Vodafone defies gloom with rising sales

February 3, 2009

, LONDON, Feb 3 – British mobile phone giant Vodafone defied the economic storm by reporting better-than-expected third quarter sales on Tuesday, up 14 percent due to the strong euro and strength in key markets.

Vodafone said in an upbeat trading update that revenues rallied to 10.470 billion pounds (11.6 billion euros, 14.8 billion dollars) in the three months to the end of December, compared with 9.163 billion the previous quarter.

"In the context of the current economic environment, we have continued to implement our strategy, with an emphasis on customer value, mobile data" and broadband Internet, said Vodafone chief executive Vittorio Colao.

"We have also made progress on our plans to reduce costs by 1.0 billion pounds by March 2011," added Colao, who succeeded Arun Sarin last July, in a company statement.

"The cost savings are very wide-ranging, and will at some point impact headcount," he was also quoted as saying by Dow Jones Newswires.

The positive update sent the company\’s shares roaring to the top of the FTSE 100 risers board. In late trade on Tuesday, Vodafone\’s share price leapt 6.8 percent.

"The figures came in ahead of market expectations and will allay concerns over the resilience of the business to a downturn in economic growth," said Jonathan Jackson at brokers Killik & Co, in a note to clients.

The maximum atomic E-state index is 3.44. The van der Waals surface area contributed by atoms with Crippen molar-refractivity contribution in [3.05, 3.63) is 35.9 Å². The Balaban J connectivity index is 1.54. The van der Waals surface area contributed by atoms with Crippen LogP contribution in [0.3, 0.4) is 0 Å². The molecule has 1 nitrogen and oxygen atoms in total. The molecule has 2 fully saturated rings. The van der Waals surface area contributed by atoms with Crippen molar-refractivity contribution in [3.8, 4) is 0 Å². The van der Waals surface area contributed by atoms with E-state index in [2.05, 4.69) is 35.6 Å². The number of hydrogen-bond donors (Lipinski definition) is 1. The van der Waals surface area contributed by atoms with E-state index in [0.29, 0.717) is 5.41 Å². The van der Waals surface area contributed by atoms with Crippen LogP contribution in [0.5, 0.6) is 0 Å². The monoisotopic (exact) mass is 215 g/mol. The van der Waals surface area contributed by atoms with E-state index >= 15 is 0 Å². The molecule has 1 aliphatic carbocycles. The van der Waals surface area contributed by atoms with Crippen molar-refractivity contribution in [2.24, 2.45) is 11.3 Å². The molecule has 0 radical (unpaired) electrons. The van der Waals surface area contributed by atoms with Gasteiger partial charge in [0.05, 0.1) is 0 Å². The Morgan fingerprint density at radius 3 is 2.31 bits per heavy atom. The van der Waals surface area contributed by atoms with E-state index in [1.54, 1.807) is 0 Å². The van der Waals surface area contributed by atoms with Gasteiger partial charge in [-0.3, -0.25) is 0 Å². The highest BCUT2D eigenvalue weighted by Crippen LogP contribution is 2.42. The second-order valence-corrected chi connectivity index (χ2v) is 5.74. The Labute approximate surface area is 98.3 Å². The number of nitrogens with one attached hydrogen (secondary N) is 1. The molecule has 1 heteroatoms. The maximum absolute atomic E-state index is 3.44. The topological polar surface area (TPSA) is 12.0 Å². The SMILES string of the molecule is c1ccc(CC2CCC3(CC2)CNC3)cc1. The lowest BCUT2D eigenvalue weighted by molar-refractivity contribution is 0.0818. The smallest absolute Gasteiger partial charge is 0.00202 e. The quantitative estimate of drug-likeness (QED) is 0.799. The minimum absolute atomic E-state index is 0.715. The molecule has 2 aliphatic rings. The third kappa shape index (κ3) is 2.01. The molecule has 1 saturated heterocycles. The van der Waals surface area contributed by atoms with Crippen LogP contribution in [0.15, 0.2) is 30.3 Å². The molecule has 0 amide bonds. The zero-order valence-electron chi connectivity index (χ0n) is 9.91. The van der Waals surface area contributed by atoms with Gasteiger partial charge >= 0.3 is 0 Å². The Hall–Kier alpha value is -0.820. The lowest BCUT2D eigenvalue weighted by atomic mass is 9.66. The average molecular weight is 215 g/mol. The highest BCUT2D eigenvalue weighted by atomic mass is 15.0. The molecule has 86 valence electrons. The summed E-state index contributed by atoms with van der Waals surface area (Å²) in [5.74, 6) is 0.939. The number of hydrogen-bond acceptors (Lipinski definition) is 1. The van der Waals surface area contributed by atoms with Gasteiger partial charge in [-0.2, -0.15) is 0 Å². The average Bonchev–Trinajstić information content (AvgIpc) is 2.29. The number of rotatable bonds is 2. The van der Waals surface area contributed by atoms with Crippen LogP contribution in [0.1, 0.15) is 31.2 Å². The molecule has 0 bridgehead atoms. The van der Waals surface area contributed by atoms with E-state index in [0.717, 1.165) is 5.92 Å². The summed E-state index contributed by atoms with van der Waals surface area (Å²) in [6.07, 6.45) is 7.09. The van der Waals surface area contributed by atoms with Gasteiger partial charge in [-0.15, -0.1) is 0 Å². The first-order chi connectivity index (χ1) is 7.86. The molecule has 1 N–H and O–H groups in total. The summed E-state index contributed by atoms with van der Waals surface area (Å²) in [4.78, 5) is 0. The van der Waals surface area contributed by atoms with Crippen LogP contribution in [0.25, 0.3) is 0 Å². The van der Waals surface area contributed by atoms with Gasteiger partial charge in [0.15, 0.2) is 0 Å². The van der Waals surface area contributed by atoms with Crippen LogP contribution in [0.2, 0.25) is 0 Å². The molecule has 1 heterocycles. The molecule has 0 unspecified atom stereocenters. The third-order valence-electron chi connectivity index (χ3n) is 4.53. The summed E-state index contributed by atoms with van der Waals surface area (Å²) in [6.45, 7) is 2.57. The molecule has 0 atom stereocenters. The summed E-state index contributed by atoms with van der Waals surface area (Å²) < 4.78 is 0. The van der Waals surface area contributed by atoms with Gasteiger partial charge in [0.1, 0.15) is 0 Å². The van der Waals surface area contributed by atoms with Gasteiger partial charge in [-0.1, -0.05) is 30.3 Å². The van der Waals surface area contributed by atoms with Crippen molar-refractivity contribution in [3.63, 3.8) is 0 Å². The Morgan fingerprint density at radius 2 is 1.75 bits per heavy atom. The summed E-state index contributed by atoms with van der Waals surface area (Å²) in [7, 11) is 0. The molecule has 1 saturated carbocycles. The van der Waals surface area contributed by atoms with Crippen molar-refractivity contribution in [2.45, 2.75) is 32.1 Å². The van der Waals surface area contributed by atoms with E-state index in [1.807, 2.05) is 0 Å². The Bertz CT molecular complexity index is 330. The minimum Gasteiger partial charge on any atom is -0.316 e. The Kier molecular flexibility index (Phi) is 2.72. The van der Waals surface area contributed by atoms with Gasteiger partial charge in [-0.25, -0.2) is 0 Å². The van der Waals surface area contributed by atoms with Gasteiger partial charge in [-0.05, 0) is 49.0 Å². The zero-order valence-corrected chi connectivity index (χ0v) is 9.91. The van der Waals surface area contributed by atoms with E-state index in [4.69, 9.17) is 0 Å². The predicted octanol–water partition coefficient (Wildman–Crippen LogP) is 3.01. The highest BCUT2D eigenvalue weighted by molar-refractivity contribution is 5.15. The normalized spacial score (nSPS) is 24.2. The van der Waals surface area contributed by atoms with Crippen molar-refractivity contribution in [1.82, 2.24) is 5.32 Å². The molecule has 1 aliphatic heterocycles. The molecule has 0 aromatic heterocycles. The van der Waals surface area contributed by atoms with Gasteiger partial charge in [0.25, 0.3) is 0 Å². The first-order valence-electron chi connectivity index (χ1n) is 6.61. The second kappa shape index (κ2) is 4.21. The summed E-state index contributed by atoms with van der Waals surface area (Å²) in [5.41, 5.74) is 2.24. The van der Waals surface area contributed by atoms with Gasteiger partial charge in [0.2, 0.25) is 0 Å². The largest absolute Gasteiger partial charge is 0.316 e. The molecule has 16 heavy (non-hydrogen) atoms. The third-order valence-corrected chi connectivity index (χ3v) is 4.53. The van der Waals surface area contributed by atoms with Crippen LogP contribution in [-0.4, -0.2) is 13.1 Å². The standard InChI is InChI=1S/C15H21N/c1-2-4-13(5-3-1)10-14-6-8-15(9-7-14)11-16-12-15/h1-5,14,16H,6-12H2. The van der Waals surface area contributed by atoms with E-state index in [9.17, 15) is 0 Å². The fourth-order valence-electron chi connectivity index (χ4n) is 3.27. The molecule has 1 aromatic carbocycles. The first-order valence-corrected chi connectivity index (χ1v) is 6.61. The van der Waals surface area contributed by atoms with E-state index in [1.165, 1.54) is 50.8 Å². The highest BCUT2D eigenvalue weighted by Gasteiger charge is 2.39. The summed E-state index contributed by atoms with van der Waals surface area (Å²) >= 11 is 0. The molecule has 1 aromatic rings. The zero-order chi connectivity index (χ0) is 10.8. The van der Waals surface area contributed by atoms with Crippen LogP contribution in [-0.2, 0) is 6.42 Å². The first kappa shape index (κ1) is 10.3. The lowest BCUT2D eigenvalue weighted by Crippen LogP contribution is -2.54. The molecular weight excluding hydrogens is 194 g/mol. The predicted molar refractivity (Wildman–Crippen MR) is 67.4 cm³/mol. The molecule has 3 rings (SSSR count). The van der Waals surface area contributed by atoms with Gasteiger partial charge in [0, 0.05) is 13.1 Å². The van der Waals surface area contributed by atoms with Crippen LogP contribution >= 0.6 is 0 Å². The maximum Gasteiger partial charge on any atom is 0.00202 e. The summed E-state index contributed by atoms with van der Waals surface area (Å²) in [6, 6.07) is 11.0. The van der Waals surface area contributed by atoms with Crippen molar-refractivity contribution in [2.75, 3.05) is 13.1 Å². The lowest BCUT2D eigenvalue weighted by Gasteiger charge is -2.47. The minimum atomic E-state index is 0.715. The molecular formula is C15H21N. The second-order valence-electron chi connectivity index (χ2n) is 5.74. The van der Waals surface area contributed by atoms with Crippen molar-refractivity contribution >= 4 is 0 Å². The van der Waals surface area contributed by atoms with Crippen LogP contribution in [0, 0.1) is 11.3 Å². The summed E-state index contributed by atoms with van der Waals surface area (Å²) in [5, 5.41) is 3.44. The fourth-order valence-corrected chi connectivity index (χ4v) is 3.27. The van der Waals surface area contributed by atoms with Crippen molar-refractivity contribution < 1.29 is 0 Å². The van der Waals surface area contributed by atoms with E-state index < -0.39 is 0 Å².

"The group highlighted good progress has been made and cost savings of approximately 500 million pounds are expected to be generated by the end of the 2010 financial year," he added.

Vodafone reported that sales of its services rose 15 percent in Europe, boosted largely by the recent strength of the euro against the pound, the currency in which Vodafone\’s results are quoted.

Sales were particularly strong in Italy and Germany, it said, which offest weakness in Spain.

So-called organic revenue, a measure of the performance that strips out extraordinary factors including exchange rate movements, was down 1.4 percent in the quarter in this region, however, and by one percent overall.

These were "trends broadly similar to second quarter (of 2008) in a weaker market environment," it said.

The group\’s debt increased, meanwhile, since part of it is held in foreign currencies.

"The benefits of currency have been reversed to some extent by the impact on debt levels," Jackson said, but still expressed confidence in the company\’s finances.

The group slightly raised its forecast for operating profits from 11.5 billion to 12 billion pounds for 2009.

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